Bomber jackets are a popular style choice season after season, but they have prominent roots in American history as well. Beginning in the early 20th century, U.S. military fighter pilots have worn variations of the bomber to keep them warm in high altitudes and serve unique survival functions. Let’s dive deeper into the top three most iconic bomber jacket styles in military history.
The MA-1 bomber jacket, which was introduced to the US Air Force in the 1950s, was an iconic jacket for the Jet Age and remains a classic over 60 years later. Designed for pilots, it can withstand extremely cold climates, with temperatures as low as -5 degrees Celsius.
The US military bomber jacket received a major update with the CWU-45/P, which replaced the nylon that comprised the outer shell with a flame-resistant material called Nomex. It was built to withstand extremely cold temperatures as well (“CWU” stands for “cold weather uniform”).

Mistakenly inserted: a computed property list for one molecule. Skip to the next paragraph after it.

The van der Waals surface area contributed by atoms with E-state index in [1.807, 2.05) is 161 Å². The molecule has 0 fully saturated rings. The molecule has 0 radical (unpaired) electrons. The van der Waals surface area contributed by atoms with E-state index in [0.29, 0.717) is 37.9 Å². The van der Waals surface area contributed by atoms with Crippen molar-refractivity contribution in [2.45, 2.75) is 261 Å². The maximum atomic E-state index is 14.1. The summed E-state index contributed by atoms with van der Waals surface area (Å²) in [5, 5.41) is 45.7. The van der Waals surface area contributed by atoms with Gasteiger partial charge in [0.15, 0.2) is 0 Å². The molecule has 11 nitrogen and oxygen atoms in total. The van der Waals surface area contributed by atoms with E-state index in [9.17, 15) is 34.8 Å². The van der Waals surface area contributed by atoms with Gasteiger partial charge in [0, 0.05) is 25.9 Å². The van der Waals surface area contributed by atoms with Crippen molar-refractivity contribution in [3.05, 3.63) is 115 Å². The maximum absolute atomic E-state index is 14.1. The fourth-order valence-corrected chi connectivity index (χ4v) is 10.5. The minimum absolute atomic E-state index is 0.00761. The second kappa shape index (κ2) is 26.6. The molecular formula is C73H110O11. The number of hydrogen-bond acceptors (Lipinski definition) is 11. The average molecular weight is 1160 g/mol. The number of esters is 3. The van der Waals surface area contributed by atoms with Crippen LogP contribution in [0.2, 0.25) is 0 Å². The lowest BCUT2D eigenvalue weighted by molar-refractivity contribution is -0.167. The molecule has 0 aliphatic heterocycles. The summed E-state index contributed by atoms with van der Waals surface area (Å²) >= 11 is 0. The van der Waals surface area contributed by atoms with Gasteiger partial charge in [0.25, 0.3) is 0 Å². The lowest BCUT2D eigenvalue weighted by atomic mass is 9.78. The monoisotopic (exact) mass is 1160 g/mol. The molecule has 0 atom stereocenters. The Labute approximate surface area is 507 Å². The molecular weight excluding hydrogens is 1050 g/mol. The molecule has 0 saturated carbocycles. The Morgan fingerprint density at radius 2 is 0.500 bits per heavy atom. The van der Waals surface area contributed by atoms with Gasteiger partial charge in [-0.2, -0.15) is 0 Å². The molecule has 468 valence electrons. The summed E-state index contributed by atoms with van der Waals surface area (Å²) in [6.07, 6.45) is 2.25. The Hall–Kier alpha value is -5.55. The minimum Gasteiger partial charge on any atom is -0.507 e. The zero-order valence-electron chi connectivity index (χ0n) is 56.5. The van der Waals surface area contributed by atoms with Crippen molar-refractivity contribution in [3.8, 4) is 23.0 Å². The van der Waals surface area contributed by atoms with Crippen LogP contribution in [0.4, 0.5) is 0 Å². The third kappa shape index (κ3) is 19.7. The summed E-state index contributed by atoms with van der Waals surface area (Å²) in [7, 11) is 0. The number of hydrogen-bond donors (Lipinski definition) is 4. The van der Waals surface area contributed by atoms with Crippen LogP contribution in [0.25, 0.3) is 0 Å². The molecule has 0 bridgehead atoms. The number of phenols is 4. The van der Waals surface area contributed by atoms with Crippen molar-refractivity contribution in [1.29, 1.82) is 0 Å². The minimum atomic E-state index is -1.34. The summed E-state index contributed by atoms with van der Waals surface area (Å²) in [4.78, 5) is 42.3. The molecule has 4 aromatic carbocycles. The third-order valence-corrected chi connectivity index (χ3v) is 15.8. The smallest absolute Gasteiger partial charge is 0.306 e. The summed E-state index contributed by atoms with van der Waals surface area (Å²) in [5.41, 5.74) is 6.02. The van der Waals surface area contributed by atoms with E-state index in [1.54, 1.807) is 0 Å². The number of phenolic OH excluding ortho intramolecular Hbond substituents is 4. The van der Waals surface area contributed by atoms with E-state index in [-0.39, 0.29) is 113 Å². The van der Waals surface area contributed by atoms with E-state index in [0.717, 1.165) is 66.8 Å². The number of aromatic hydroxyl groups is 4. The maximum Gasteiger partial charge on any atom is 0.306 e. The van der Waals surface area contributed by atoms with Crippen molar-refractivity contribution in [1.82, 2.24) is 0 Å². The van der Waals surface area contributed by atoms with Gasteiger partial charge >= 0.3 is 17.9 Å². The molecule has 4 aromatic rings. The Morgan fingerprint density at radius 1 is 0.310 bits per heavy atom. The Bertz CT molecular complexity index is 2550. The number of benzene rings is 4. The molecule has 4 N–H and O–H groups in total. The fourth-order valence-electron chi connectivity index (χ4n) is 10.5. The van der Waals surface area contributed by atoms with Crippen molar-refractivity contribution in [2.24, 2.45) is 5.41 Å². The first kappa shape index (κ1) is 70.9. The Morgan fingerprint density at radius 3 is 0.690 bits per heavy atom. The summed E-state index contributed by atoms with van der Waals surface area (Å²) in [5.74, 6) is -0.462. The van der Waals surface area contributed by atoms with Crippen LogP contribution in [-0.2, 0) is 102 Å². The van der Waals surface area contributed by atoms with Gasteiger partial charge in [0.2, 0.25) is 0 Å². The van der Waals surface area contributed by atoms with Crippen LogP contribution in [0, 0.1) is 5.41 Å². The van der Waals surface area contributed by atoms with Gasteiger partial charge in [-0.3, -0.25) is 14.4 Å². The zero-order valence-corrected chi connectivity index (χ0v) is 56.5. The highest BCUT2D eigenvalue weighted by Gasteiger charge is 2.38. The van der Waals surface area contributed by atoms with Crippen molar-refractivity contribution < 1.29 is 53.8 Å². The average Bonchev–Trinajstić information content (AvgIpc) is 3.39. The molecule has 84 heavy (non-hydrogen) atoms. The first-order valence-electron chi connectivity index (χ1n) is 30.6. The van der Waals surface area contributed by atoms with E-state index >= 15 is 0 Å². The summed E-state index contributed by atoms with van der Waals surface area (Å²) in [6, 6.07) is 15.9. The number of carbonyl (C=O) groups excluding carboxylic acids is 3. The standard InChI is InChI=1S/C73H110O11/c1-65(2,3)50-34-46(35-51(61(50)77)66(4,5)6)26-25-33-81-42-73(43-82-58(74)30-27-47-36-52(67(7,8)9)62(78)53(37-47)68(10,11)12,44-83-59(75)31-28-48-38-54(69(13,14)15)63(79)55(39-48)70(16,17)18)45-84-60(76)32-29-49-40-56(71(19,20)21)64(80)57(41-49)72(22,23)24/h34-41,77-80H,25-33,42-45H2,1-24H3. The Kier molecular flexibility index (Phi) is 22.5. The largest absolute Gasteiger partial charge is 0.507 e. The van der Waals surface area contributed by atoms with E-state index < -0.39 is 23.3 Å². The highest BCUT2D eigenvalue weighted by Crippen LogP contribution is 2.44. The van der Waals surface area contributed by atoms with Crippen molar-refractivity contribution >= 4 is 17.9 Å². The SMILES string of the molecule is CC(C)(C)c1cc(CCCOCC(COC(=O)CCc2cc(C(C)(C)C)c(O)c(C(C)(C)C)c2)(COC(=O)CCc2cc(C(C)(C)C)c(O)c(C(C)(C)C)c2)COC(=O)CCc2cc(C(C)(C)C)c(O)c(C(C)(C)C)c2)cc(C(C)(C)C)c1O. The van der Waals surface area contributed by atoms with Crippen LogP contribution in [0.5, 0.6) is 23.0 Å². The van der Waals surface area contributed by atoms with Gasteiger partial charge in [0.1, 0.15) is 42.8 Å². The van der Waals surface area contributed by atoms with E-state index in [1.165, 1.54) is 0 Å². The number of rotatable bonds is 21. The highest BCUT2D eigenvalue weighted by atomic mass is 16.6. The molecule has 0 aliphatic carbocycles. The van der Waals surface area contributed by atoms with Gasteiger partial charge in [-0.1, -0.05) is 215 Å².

The pockets also received an upgrade to keep their functionality but to discourage pilots from walking around with their hands in their pockets, so they were placed higher on the jacket with the opening at more of an angle. The new pockets also included a velcro closure to prevent FOD (foreign object damage).
The CWU-45/P bomber jacket and its warm-weather version, the CWU 36/P, serve as part of the current military flight uniform.
The B-15 Bomber Jacket first issued in 1944, was one of the nylon bomber jackets that replaced heavy leather jackets previously used by pilots.
The B-15 bomber jacket was issued to U.S. Army Air and U.S. Air Forces from 1940s to 1952. The B-15D was the last revision of the style. By the late 1940s the B-15´s mouton fur collar was found to interfere with new helmets issued to air crews flying advanced jet aircraft. The B-15 was modified by substituting a knit collar for the fur collar. Beginning in 1950, the B-15 was phased out and replaced by the MA-1 flight jacket.
Fun fact: the webbing on the left front chest was used by pilots to clip their oxygen masks during taxing.